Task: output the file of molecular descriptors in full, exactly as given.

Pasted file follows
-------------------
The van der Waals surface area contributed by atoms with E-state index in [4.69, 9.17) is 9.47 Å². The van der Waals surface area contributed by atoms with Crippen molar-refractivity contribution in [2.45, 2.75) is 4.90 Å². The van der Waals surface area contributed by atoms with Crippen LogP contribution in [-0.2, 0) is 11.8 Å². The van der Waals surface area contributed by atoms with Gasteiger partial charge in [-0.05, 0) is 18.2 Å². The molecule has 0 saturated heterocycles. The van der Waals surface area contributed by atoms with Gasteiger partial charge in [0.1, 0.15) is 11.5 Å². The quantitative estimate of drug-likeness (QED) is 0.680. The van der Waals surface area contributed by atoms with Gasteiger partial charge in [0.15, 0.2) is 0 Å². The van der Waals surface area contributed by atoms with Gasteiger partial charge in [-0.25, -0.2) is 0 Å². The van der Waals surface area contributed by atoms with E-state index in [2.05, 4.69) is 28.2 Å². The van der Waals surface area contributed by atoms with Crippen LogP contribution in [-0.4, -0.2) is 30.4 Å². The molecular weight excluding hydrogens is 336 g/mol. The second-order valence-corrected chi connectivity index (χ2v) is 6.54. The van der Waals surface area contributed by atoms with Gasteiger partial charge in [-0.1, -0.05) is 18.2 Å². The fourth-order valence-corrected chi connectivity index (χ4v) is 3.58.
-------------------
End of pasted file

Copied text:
The van der Waals surface area contributed by atoms with E-state index in [4.69, 9.17) is 9.47 Å². The van der Waals surface area contributed by atoms with Crippen molar-refractivity contribution in [2.45, 2.75) is 4.90 Å². The van der Waals surface area contributed by atoms with Crippen LogP contribution in [-0.2, 0) is 11.8 Å². The van der Waals surface area contributed by atoms with Gasteiger partial charge in [-0.05, 0) is 18.2 Å². The molecule has 0 saturated heterocycles. The van der Waals surface area contributed by atoms with Gasteiger partial charge in [0.1, 0.15) is 11.5 Å². The quantitative estimate of drug-likeness (QED) is 0.680. The van der Waals surface area contributed by atoms with Gasteiger partial charge in [0.15, 0.2) is 0 Å². The van der Waals surface area contributed by atoms with Gasteiger partial charge in [-0.25, -0.2) is 0 Å². The van der Waals surface area contributed by atoms with E-state index in [2.05, 4.69) is 28.2 Å². The van der Waals surface area contributed by atoms with Crippen LogP contribution in [-0.4, -0.2) is 30.4 Å². The molecular weight excluding hydrogens is 336 g/mol. The second-order valence-corrected chi connectivity index (χ2v) is 6.54. The van der Waals surface area contributed by atoms with Gasteiger partial charge in [-0.1, -0.05) is 18.2 Å². The fourth-order valence-corrected chi connectivity index (χ4v) is 3.58.